Work therefore began to extensively refurbish and extend the complex in 2000. This included the complete demolition and reconstruction of the southern end of the structure, to add a new 860-space multistorey car park, a 14 screen Cineworld cinema, and a Food concourse. A large Waitrose supermarket was also built, to anchor the relaunched centre. A glazed roof to the Central Mall was introduced to make better use of natural light (a common but now outdated feature of Arndale centres had been that the walkways were deliberately kept dark, so that the lights from the shops would shine out[9]).

This redevelopment was followed by construction of a 23-storey residential development at the southern end of the complex by Barratt Developments. Wandsworth Borough Council refurbished the existing residential apartment blocks in 2003/4.[10] The name of the centre was temporarily changed from Wandsworth Arndale Centre to the Wandsworth Shopping Centre, before finally being branded as Southside in 2004.

Renovation and redevelopment[edit]

Garratt Lane entrance, showing a redeveloped and extended part of the centre (on the left, with the cinema above the shops), and the lower 1971 structure (on the right)

Southside is now owned by Metro Shopping Fund (a partnership between Land Securities and Delancey, which owns several other London shopping centres, including the nearby ShopStop at Clapham Junction). The centre continues to be progressively redeveloped.[11]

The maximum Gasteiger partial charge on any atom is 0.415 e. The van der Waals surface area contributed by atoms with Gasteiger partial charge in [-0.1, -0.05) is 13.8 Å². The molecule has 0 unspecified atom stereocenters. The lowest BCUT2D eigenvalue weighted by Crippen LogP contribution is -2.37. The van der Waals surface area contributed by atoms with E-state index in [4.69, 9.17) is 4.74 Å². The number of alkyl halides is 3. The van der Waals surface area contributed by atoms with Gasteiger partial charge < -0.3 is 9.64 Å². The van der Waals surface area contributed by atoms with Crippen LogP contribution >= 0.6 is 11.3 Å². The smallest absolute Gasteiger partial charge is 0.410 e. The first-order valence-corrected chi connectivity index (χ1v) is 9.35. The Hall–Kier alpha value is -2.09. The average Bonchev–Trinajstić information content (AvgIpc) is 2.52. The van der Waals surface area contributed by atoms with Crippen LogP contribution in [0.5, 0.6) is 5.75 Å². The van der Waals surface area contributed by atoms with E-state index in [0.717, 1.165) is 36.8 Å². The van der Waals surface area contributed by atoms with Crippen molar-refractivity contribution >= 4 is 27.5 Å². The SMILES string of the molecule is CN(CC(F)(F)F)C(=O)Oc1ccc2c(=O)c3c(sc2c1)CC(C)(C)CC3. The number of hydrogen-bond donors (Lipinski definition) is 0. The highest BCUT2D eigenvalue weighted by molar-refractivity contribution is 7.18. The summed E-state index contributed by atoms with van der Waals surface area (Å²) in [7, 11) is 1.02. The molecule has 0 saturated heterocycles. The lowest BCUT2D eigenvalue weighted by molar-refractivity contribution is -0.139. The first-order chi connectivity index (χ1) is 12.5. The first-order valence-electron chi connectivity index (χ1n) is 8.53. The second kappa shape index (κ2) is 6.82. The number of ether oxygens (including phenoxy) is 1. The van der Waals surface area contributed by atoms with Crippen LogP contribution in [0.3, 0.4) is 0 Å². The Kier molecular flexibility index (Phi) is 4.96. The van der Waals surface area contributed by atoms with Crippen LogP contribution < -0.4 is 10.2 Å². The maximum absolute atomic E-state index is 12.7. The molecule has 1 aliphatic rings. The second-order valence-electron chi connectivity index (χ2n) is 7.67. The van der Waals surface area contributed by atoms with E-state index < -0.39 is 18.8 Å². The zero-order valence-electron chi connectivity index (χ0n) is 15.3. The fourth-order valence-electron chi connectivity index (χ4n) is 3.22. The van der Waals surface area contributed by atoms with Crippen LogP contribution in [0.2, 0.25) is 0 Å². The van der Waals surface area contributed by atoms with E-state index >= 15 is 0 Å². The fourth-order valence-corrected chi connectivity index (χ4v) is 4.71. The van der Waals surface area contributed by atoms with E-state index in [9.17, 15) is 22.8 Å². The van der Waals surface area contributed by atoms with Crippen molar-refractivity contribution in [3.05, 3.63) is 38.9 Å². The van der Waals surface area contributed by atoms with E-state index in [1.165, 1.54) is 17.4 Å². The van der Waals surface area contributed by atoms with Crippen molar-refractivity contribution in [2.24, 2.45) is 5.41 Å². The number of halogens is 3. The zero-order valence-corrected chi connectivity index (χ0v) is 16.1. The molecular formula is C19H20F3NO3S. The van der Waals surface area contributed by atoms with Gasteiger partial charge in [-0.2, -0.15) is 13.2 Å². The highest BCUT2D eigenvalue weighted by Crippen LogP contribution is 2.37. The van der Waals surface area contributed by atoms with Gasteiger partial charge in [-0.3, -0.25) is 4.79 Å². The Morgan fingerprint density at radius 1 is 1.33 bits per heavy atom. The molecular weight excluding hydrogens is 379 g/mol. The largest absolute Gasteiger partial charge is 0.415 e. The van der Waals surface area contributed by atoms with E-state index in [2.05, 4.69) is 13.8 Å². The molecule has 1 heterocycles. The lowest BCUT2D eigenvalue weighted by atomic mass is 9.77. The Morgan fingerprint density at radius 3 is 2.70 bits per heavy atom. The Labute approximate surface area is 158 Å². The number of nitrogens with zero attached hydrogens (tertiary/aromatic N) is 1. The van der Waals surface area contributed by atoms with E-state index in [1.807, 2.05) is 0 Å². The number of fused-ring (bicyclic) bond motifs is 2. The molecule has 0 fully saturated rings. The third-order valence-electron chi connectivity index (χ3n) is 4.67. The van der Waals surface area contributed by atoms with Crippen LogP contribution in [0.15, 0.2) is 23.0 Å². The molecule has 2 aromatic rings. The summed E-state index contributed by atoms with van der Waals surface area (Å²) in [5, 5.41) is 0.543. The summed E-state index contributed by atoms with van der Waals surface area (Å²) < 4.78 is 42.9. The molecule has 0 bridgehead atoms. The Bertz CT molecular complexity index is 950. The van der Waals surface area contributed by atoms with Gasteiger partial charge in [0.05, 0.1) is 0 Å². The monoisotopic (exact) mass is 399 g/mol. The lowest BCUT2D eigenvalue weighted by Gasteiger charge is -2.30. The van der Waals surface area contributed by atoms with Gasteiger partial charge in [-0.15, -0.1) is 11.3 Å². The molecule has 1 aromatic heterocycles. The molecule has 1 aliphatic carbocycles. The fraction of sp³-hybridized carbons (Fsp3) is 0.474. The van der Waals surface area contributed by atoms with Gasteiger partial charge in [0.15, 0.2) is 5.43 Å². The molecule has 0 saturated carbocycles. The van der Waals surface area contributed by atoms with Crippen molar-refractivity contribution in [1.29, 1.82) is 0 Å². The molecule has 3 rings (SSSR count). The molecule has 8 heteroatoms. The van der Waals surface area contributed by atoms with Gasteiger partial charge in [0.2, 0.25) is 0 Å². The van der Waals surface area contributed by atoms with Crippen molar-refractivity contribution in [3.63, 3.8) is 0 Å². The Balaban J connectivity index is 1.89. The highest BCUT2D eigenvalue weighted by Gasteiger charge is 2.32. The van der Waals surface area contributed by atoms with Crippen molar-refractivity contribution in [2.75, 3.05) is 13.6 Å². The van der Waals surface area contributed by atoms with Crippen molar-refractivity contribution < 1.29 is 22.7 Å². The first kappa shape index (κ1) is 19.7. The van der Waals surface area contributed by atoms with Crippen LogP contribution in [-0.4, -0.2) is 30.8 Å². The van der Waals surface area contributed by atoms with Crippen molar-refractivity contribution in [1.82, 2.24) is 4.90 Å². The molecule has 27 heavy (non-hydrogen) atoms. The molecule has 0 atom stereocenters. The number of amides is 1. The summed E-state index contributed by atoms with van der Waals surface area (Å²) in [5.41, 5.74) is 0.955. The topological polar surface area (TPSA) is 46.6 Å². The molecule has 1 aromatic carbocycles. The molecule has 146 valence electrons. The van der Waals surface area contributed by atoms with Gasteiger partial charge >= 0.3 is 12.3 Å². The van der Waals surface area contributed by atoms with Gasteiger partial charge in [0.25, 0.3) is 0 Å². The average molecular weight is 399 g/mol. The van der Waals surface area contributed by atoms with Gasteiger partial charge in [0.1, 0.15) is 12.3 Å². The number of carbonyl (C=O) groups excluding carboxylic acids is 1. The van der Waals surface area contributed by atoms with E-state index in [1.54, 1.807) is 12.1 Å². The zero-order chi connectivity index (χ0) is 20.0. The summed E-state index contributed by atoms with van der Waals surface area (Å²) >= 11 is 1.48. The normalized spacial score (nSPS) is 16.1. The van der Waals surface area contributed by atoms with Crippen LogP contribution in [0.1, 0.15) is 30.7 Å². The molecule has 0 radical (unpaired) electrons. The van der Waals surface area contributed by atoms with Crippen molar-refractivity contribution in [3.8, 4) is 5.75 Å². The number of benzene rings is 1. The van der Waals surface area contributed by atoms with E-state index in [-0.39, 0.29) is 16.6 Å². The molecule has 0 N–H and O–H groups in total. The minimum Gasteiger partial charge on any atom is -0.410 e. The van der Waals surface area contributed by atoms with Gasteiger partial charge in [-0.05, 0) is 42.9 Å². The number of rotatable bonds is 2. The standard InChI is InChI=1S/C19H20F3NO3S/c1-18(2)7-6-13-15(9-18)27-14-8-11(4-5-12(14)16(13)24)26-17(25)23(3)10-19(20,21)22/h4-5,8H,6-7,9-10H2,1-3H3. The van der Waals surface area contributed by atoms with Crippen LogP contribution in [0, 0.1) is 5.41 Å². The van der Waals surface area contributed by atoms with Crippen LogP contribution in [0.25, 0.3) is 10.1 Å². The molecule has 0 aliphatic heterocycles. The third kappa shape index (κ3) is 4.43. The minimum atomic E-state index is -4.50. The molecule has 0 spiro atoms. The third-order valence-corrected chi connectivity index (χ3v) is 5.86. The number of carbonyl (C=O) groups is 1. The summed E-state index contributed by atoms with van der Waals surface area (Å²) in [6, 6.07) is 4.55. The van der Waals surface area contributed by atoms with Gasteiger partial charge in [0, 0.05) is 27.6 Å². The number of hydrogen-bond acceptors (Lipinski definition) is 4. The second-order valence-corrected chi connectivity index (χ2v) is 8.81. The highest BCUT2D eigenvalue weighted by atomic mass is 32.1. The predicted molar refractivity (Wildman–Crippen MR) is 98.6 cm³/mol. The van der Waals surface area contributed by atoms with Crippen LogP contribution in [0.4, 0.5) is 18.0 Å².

In February 2010, work started to reconfigure the northern end of the centre,[12] creating larger retail units and an enhanced street frontage, and linking with a major retail and residential development that is scheduled to take place on an adjacent site following the departure of the Ram Brewery from Wandsworth town centre. The smaller units in the North Mall were amalgamated to provide a large anchor store (covering 30,000 square feet (2,800 m2) let to TK Maxx.

Further development of Southside has been progressed in two phases. The most recently completed phase of the two phase redevelopment has involved the demolition and replacement of the centre's dilapidated eastern frontage along Garratt Lane to create 20,000 feet (6,100 m) of new shopfronts,[11] In 2014 the Arndale Walk part of the centre was demolished, to create a 82,000 square feet (7,600 m2) department store unit and four additional retail units fronting Garratt Lane and four units on the junction of Garratt Lane and Wandsworth High Street. It was announced in October 2012 that the department store unit was let to Debenhams.[4]

Relocation of the Wandsworth branch of Jobcentre Plus (which occupied a four-storey office building above Arndale Walk, that needed to be demolished as part of the second stage of the redevelopment) proved to be controversial, with few alternative locations available, and opposition to the possibility of it being moved to a residential area in Southfields.[13]